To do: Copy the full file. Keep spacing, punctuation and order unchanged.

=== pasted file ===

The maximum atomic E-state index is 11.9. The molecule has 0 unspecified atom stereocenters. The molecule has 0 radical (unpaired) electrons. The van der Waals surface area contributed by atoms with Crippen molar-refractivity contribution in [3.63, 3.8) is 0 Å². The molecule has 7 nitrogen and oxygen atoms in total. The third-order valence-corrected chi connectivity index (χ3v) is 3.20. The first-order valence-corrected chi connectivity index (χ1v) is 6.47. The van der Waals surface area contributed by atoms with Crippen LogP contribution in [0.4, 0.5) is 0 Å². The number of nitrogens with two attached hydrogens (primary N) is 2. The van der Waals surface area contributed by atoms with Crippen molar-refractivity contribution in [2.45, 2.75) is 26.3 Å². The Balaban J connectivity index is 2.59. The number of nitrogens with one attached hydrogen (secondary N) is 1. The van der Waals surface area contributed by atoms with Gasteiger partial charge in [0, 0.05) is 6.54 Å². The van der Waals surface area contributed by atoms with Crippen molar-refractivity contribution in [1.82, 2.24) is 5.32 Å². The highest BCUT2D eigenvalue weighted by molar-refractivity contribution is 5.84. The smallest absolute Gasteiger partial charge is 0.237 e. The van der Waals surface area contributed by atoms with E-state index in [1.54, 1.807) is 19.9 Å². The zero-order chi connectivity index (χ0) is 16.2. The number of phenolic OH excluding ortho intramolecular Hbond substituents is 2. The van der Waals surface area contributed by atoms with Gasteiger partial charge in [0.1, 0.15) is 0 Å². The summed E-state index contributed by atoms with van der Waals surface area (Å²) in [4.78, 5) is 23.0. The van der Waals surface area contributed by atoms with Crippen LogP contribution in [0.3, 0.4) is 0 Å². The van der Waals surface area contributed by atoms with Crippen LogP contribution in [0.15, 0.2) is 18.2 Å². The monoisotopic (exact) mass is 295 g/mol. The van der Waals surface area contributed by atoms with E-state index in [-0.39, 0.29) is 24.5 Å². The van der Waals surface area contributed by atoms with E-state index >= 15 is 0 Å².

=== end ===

The maximum atomic E-state index is 11.9. The molecule has 0 unspecified atom stereocenters. The molecule has 0 radical (unpaired) electrons. The van der Waals surface area contributed by atoms with Crippen molar-refractivity contribution in [3.63, 3.8) is 0 Å². The molecule has 7 nitrogen and oxygen atoms in total. The third-order valence-corrected chi connectivity index (χ3v) is 3.20. The first-order valence-corrected chi connectivity index (χ1v) is 6.47. The van der Waals surface area contributed by atoms with Crippen LogP contribution in [0.4, 0.5) is 0 Å². The number of nitrogens with two attached hydrogens (primary N) is 2. The van der Waals surface area contributed by atoms with Crippen molar-refractivity contribution in [2.45, 2.75) is 26.3 Å². The Balaban J connectivity index is 2.59. The number of nitrogens with one attached hydrogen (secondary N) is 1. The van der Waals surface area contributed by atoms with Gasteiger partial charge in [0, 0.05) is 6.54 Å². The van der Waals surface area contributed by atoms with Crippen molar-refractivity contribution in [1.82, 2.24) is 5.32 Å². The highest BCUT2D eigenvalue weighted by molar-refractivity contribution is 5.84. The smallest absolute Gasteiger partial charge is 0.237 e. The van der Waals surface area contributed by atoms with E-state index in [1.54, 1.807) is 19.9 Å². The zero-order chi connectivity index (χ0) is 16.2. The number of phenolic OH excluding ortho intramolecular Hbond substituents is 2. The van der Waals surface area contributed by atoms with Gasteiger partial charge in [0.1, 0.15) is 0 Å². The summed E-state index contributed by atoms with van der Waals surface area (Å²) in [4.78, 5) is 23.0. The van der Waals surface area contributed by atoms with Crippen LogP contribution in [0.3, 0.4) is 0 Å². The van der Waals surface area contributed by atoms with Crippen LogP contribution in [0.15, 0.2) is 18.2 Å². The monoisotopic (exact) mass is 295 g/mol. The van der Waals surface area contributed by atoms with E-state index in [-0.39, 0.29) is 24.5 Å². The van der Waals surface area contributed by atoms with E-state index >= 15 is 0 Å².